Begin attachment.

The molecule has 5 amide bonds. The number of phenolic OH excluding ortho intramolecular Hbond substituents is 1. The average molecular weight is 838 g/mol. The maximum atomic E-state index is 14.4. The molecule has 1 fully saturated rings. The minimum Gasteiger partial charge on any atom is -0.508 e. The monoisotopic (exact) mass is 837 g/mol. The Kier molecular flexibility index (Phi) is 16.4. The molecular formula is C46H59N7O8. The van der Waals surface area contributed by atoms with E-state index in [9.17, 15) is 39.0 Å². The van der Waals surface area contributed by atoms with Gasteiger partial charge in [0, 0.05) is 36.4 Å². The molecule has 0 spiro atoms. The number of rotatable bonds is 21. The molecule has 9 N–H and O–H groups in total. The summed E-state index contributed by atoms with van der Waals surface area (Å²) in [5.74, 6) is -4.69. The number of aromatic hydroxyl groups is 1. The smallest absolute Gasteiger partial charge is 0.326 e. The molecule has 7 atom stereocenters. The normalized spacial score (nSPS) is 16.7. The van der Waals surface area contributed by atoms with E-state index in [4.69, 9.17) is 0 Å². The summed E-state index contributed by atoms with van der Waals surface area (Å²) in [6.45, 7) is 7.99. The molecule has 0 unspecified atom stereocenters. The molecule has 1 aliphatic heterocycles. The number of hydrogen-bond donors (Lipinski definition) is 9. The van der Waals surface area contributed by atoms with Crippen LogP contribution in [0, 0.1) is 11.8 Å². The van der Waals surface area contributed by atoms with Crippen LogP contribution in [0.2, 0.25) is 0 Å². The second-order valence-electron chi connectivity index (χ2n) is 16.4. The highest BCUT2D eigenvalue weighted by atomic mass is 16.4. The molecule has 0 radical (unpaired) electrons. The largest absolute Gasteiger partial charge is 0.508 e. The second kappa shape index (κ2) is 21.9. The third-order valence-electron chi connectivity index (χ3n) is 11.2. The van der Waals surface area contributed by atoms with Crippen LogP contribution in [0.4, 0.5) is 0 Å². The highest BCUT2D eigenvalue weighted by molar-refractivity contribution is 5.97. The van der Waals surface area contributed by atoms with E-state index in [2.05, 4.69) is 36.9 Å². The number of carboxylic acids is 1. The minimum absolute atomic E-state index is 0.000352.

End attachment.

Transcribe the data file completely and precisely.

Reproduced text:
The molecule has 5 amide bonds. The number of phenolic OH excluding ortho intramolecular Hbond substituents is 1. The average molecular weight is 838 g/mol. The maximum atomic E-state index is 14.4. The molecule has 1 fully saturated rings. The minimum Gasteiger partial charge on any atom is -0.508 e. The monoisotopic (exact) mass is 837 g/mol. The Kier molecular flexibility index (Phi) is 16.4. The molecular formula is C46H59N7O8. The van der Waals surface area contributed by atoms with E-state index in [9.17, 15) is 39.0 Å². The van der Waals surface area contributed by atoms with Gasteiger partial charge in [0, 0.05) is 36.4 Å². The molecule has 0 spiro atoms. The number of rotatable bonds is 21. The molecule has 9 N–H and O–H groups in total. The summed E-state index contributed by atoms with van der Waals surface area (Å²) in [5.74, 6) is -4.69. The number of aromatic hydroxyl groups is 1. The smallest absolute Gasteiger partial charge is 0.326 e. The molecule has 7 atom stereocenters. The normalized spacial score (nSPS) is 16.7. The van der Waals surface area contributed by atoms with E-state index in [4.69, 9.17) is 0 Å². The summed E-state index contributed by atoms with van der Waals surface area (Å²) in [6.45, 7) is 7.99. The molecule has 0 unspecified atom stereocenters. The molecule has 1 aliphatic heterocycles. The number of hydrogen-bond donors (Lipinski definition) is 9. The van der Waals surface area contributed by atoms with Crippen LogP contribution in [0, 0.1) is 11.8 Å². The van der Waals surface area contributed by atoms with Crippen LogP contribution in [0.2, 0.25) is 0 Å². The second-order valence-electron chi connectivity index (χ2n) is 16.4. The highest BCUT2D eigenvalue weighted by atomic mass is 16.4. The molecule has 0 radical (unpaired) electrons. The largest absolute Gasteiger partial charge is 0.508 e. The second kappa shape index (κ2) is 21.9. The third-order valence-electron chi connectivity index (χ3n) is 11.2. The van der Waals surface area contributed by atoms with Crippen LogP contribution in [0.4, 0.5) is 0 Å². The highest BCUT2D eigenvalue weighted by molar-refractivity contribution is 5.97. The van der Waals surface area contributed by atoms with E-state index in [2.05, 4.69) is 36.9 Å². The number of carboxylic acids is 1. The minimum absolute atomic E-state index is 0.000352.